Br. Johannes B. Freyer, OFM
Missionszentrale der Franziskaner
Since the Second World War, no event has caused the world so much unrest, anxiety and conflict as the coronavirus pandemic engulfing all countries. What hardly anyone could conceive has spread across the world like wildfire. A virus makes humanity – who considers itself the superior species – aware of its weakness and pulls people’s vulnerability and mortality into the public eye. Nature is now painfully teaching humans that it is stronger than our illusion of limitless possibilities, as well as our belief in eternal progress. Moreover, the virus destroys the “economic dogma” of the necessary progressive increase in profits, with devastating results. It turns out that an economic and progress doctrine has been imposed on a world that is now unable to cope with the virus. The mirage of prosperity stands on shifting sands. In this pandemonium, it seems that systems with a social orientation fare better than those based on neo-liberal theories.
In recent weeks, perhaps extending for months, people around the world have been forced to “fast”, whether they like it or not. Restrictions on entry, closure of schools, kindergartens and non-essential businesses. The coronavirus forces people to forego pleasure, consumption and free movement. Instead, “social distancing” and quarantine are required. Even worse, the virus threatens jobs and increases social injustices worldwide. All this scares many people and destroys trust in politics and institutions. Uncertainty is spreading and the longer the anti-measures take, the more the resistance of those who are only concerned with their own freedom and benefit grows. Scapegoats are sought and old stereotypes resurface. Since there are no easy answers to the complex situation, fake news and conspiracy theories rear their heads again. Unreasonableness connects right-wing populists with left-wing ideologues and religious hardliners. In this situation, we must exercise patience, understanding and truthfulness.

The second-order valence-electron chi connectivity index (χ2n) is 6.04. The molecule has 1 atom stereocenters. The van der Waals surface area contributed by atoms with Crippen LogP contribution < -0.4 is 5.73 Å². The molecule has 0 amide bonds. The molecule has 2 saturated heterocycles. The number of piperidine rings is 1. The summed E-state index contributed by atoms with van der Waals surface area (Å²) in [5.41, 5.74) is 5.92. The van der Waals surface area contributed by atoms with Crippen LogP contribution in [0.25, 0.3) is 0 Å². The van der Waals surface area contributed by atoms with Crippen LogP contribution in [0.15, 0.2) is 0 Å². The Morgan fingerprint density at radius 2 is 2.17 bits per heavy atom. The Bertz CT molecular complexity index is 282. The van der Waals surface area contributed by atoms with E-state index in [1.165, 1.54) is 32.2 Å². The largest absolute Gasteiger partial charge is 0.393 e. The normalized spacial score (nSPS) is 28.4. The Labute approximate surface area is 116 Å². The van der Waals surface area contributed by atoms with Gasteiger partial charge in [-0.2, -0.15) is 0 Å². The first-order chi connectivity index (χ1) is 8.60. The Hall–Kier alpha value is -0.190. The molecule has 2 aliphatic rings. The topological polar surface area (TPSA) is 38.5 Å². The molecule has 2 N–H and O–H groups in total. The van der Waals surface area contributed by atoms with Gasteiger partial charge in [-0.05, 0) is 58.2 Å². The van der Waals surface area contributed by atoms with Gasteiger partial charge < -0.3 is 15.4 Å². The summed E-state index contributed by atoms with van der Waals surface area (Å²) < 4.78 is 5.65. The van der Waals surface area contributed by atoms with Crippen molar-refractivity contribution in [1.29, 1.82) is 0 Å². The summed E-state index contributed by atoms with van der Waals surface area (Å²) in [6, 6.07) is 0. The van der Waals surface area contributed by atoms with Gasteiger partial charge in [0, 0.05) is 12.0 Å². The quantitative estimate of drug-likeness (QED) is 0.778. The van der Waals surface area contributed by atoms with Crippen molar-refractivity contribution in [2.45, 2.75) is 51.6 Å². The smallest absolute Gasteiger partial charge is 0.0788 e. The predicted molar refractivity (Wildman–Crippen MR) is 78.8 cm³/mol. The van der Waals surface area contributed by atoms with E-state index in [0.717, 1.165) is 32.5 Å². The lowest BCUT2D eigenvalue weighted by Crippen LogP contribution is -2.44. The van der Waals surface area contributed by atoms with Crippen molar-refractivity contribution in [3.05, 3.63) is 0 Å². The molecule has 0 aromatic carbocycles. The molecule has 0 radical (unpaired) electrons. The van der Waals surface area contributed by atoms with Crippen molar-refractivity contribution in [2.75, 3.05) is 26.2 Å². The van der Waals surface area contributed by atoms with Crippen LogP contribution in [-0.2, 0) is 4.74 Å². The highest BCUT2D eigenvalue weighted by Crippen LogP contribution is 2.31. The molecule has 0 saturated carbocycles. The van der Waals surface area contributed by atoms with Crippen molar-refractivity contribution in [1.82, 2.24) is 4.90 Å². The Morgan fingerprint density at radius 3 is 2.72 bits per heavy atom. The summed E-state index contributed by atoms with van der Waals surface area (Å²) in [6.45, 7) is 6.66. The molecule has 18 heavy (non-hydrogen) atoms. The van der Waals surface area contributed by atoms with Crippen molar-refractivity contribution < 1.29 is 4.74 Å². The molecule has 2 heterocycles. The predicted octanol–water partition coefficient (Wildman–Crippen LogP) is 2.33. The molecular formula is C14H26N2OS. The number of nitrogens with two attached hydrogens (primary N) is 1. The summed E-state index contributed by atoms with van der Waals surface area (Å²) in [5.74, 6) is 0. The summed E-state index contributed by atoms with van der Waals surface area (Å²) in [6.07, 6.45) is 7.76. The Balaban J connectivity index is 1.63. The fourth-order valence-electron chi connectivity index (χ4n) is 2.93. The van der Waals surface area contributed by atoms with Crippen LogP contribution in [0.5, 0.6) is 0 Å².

Spiritual orientation can also provide guidance. In this context, we could draw inspiration from those who follow the guidance of Francis and Clare of Assisi. While they lived in another century and faced other crises, social problems, and epidemics, their work may still shape our present actions. According to his own words in the Testament, Francis finds his way out of this personal life crisis because he dared to overcome the “social distancing” towards lepers imposed by society and the church at that time through friendship and solidarity. This was done on medical grounds, i.e. to avoid contagions, but also because lepers were deemed sinners from a theological standpoint. And yet, the noble Clare does not abide by the rules of her class and looks after the poor and socially excluded. The encounter with suffering and misery also poses the question of God and one’s own self-image. “Who are you and who am I?” are the existential questions handed down from Francis. In both cases, God’s image changes as we face human misery and the fragility of life. They find the “good” God, empathetic and not punitive, among the poor and the lepers. Both of them were plagued with illnesses and nearing death for most of their lives. This shaped their perception of illness and death. They want sick sisters and brothers to benefit from the greatest possible help and relief at that time. At the same time, they encourage people to accept illness with active patience as part of life, while regarding disease as an opportunity for human growth and maturation. Death is neither kept secret nor suppressed in any way. For them, it is a part of life that instils no fear because it cannot destroy authentic relationships of love and belonging. For it is not in death where the hazard lies but in the unkindness of selfishness. Challenged by crises, diseases, social distance and injustice, as well as driven by a changed image of God, they create a brotherhood lifestyle that stands in stark contrast with the hierarchical society and church. This lifestyle, which is also based on religion – everyone in Jesus Christ as brothers and sisters is a creature of the same God – has a universal character. More importantly, other believers and all creatures are also included. Their experience of poverty, disease and exclusion will help them discover a God who cares about all creatures and fosters life. What is more, the perception that a happy life arises from the gift of the compassionate and sympathetic relationship, and which cannot be acquired through money, property or power, transforms their view of people and the world. Instead of the “Homo Economicus”, they focus on the “Homo Fraternus/Sororius”, which produces social and economic effects. Instead of inserting themselves in the emerging pre-capitalist monetary economy, they favour manual labour to ensure that the people’s economic activity is embedded in social relationships. In doing so, they overcome an economy of profit at the expense of humanity and nature, falling back on a gift economy that defines social, cultural and ethical values in addition to monetary values. With the human and world view of “Homo Fraternus/Sororius” and a gift economy, they are prepared for unforeseeable crises and able to deal with them in a learning process.